The impact of immigration detention on children

Alice Farmer

States often detain children without adequate attention to international law and in conditions that can be inhumane and damaging. Asylum-seeking and refugee children must be treated first and foremost as children, with their rights and protection needs given priority in all migration policies.

Over more than ten years of research in Europe and beyond, Human Rights Watch (HRW) has documented serious violations of children’s rights arising from immigration detention of children.[i] Children may be arbitrarily detained, held in cells with unrelated adults, and subjected to brutal treatment by police, guards and other authorities. They are often held in poor conditions that fall far short of international standards governing appropriate settings for children deprived of their liberty.

Children in immigration detention include unaccompanied migrant children, children in families (including young infants), asylum-seeking and refugee children, and children whose parents are seeking asylum or are refugees. Many leave refugee-producing countries such as Afghanistan, Somalia and Sri Lanka and embark on long journeys to seek safety. Children are detained both in transit countries, like Indonesia, Turkey, Greece, Libya and Egypt, and in countries that they or their parents see as the ultimate destination country, such as Australia, the UK and Scandinavian countries.

Greece is one of the major gateways for migrants entering the EU but has particularly bad practices for migrant children.[ii] Unaccompanied children can spend months in detention centres – often in the same cells as unrelated adults – in conditions that the European Committee for the Prevention of Torture called “unacceptable”. Twelve-year-old Sharzad and her 16-year-old brother Sardar from Afghanistan, for example, were detained in the Kyprinou facility in Fylakio when we interviewed them in 2008: “We have been here for 65 days,” she said. “Someone informed us that we would stay here for three months…. I want to be released and I don’t want to stay longer.” Sharzad shared her cell with six adult women to whom she was not related and with whom she was unable to communicate.

Once released from detention in Greece, unaccompanied migrant children are typically served an order to leave the country. If they do not leave the country, they may find themselves back in detention, no matter how vulnerable they are or whether they could have a claim for asylum. For instance, a 10-year-old unaccompanied Somali girl who was detained at Petrou Ralli detention facility told us that the Greek authorities detained her four times within six months.

Greece is not alone in its mistreatment of asylum seekers entering the EU. Malta has a harsh policy of automatic detention for virtually all migrants who arrive irregularly in Malta (that is, not through an official port of entry).[iii] While some migrants, including families, are released within hours or days, others are held for extended periods; asylum seekers can be held for up to a year and those denied asylum can be detained for up to 18 months.

In Malta, we found that unaccompanied children are detained with unrelated adults pending the outcome of age determination examinations. Malta presumes that anyone who is not ‘visibly’ a child, meaning anyone who looks older than about 12, is an adult. Migrants claiming to be children must go through a prolonged age determination process and are locked up in an adult jail for weeks or months while the proceedings unfold.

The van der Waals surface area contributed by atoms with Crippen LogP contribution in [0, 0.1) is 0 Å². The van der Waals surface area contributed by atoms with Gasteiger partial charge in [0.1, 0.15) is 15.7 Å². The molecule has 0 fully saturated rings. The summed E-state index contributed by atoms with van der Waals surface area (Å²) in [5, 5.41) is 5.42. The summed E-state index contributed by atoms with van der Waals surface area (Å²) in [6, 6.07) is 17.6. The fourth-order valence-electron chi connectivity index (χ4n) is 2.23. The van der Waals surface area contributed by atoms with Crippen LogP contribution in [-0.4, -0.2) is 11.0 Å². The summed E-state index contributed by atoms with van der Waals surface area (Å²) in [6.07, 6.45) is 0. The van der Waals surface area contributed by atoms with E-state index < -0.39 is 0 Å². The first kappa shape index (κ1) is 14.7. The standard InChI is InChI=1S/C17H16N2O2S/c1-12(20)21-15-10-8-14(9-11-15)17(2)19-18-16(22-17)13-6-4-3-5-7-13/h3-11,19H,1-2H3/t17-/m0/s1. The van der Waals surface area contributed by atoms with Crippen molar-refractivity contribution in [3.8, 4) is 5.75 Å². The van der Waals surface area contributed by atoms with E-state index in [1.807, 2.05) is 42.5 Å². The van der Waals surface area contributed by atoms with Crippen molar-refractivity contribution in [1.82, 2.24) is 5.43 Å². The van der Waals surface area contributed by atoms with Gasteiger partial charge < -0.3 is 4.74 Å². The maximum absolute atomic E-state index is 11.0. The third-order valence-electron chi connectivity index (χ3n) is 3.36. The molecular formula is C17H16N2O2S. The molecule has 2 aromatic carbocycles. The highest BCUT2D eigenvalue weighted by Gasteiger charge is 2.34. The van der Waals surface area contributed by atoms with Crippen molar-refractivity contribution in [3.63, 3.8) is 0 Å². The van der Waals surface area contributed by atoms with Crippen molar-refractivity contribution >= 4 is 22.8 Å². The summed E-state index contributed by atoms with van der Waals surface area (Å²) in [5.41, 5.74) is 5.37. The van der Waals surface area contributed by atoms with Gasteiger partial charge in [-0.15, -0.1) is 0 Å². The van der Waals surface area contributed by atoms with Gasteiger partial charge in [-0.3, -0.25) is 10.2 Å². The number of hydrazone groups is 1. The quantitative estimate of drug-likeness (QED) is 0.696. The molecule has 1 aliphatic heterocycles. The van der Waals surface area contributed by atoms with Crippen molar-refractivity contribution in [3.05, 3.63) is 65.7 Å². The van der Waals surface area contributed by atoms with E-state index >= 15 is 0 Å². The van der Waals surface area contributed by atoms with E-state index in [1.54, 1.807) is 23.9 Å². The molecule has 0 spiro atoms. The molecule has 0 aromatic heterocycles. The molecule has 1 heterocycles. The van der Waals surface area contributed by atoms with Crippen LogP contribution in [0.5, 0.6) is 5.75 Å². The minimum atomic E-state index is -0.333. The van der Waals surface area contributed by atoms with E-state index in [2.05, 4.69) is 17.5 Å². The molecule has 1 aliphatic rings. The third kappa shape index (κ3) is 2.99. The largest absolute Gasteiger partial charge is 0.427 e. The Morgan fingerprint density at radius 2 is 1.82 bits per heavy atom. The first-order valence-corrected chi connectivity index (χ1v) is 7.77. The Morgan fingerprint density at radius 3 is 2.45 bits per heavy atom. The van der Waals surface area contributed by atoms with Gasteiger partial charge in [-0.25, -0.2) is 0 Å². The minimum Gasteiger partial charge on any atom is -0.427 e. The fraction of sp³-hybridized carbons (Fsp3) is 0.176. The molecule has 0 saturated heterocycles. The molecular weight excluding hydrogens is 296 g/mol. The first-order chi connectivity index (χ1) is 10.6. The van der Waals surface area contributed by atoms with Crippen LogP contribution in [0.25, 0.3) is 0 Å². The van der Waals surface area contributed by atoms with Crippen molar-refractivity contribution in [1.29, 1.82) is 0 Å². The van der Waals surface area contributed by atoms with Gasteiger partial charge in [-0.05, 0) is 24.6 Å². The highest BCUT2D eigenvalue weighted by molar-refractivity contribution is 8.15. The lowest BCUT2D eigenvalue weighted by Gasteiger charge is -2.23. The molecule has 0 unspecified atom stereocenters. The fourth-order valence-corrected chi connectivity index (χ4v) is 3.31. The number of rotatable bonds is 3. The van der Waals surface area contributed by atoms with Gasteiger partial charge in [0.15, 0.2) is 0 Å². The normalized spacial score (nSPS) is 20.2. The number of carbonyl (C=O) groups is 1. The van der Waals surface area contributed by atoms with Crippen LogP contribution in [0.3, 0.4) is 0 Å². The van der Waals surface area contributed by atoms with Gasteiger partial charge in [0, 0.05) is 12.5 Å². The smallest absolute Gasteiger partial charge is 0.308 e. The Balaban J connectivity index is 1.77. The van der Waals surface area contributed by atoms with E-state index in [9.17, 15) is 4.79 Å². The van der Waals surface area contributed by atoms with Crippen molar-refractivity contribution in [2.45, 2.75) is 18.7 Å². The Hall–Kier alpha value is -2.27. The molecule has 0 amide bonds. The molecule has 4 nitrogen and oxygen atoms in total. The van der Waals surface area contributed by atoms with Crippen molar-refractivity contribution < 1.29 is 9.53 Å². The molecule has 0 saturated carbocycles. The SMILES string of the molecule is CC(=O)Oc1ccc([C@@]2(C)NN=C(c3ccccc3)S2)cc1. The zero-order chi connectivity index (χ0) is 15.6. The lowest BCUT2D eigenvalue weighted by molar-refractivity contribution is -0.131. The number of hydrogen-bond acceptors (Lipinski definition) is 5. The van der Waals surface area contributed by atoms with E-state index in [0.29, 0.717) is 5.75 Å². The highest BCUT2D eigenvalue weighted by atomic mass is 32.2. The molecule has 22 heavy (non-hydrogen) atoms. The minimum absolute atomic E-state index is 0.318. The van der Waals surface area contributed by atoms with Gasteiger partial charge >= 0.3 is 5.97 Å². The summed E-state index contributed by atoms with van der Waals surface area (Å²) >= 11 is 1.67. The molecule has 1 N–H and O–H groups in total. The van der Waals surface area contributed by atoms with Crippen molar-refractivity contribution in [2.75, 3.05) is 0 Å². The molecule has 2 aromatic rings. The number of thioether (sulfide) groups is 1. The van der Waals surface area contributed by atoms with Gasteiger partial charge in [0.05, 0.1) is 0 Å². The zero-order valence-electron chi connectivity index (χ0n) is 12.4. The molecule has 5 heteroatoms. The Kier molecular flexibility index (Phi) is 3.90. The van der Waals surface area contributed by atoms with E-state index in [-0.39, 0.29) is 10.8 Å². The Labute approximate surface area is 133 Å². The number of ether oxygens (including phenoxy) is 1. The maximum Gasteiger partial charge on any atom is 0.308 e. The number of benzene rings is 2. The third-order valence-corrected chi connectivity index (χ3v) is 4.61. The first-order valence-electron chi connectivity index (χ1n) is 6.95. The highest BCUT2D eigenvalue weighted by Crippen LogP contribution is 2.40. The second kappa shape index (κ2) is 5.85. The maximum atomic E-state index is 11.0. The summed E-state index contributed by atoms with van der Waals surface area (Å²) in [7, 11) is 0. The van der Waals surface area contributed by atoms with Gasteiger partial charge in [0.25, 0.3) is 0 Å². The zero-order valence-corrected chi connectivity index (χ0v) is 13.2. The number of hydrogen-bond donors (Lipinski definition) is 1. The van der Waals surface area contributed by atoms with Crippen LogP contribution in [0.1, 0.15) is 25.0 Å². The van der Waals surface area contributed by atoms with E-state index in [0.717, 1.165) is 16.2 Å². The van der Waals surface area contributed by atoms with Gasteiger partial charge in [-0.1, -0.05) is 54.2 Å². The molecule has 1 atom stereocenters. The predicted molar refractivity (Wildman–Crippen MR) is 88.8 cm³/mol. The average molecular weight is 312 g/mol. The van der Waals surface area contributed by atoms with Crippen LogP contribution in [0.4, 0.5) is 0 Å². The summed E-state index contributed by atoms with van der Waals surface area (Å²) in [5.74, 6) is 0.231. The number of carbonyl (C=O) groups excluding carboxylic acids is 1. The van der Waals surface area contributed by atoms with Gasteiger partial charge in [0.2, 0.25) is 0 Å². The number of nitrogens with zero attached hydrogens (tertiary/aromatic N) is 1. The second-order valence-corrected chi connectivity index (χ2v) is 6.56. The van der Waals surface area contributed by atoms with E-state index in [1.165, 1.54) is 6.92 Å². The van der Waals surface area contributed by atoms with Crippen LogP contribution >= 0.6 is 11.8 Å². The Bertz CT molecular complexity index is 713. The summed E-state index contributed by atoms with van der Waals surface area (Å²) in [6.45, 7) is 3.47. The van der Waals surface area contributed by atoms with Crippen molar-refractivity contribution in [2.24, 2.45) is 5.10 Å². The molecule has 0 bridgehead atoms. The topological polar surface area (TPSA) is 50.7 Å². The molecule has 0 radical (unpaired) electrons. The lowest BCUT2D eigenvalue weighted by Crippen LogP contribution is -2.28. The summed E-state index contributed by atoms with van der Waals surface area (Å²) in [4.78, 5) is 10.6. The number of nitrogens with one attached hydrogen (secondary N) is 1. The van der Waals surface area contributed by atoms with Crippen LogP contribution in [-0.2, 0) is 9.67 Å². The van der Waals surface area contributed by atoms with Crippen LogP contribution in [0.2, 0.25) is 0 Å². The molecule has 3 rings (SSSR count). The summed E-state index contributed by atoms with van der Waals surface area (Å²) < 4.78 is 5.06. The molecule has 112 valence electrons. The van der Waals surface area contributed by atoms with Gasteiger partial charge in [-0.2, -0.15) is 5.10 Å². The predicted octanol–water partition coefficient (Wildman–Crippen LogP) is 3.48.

In detention facilities, children may be exposed to violence or exploitation. Abdi, a Somali asylum seeker who was 17 when he was detained, told HRW: “Every day a big man from Mali came and said, ‘Give me your food.’ And one day I said no and he hit me. I was out on the floor [unconscious] for half an hour. I told the [guards] but they said, ‘We don’t care’.”

In other parts of the world asylum-seeking and refugee children fare no better. In Indonesia thousands of migrant children, especially unaccompanied children, from Sri Lanka, Afghanistan, Burma and elsewhere, face detention, mistreatment in custody, no access to education and little or no basic assistance. Indonesian law provides for up to ten years of immigration detention without judicial review, and the Indonesian government does not provide migrant children or their families opportunities to obtain legal status, such as to seek asylum. Indonesia frequently detains undocumented migrants, including unaccompanied children and children in families, for months or years in squalid conditions without access to education or, in some cases, outdoor recreation. We have documented cases of brutality in several facilities in which guards beat unaccompanied migrant children, or children are forced to watch while guards beat adults.

Conditions for children who are detained along with their parents can be inhumane and degrading. We met a three-year-old boy in the Suan Phlu immigration detention centre (IDC) in Bangkok in Thailand who had spent almost his entire life in detention.[iv] He was held with his father, a Somali refugee, while his mother was detained in the women’s section of the IDC together with his sister. The boy’s father described the conditions of detention:

"The room has 50 occupants at the moment, most of whom are smokers. …The room is hot and dirty which has caused the boy to be sick frequently. The diet for the boy consists of the same rice that everybody else eats. He needs fruits which are neither provided nor available for purchase. …It is absolutely difficult for a boy of three years old to grow up amidst 50 grown-up men in a locked room and only allowed to go out for a short period of less than two hours in the sunshine after three days."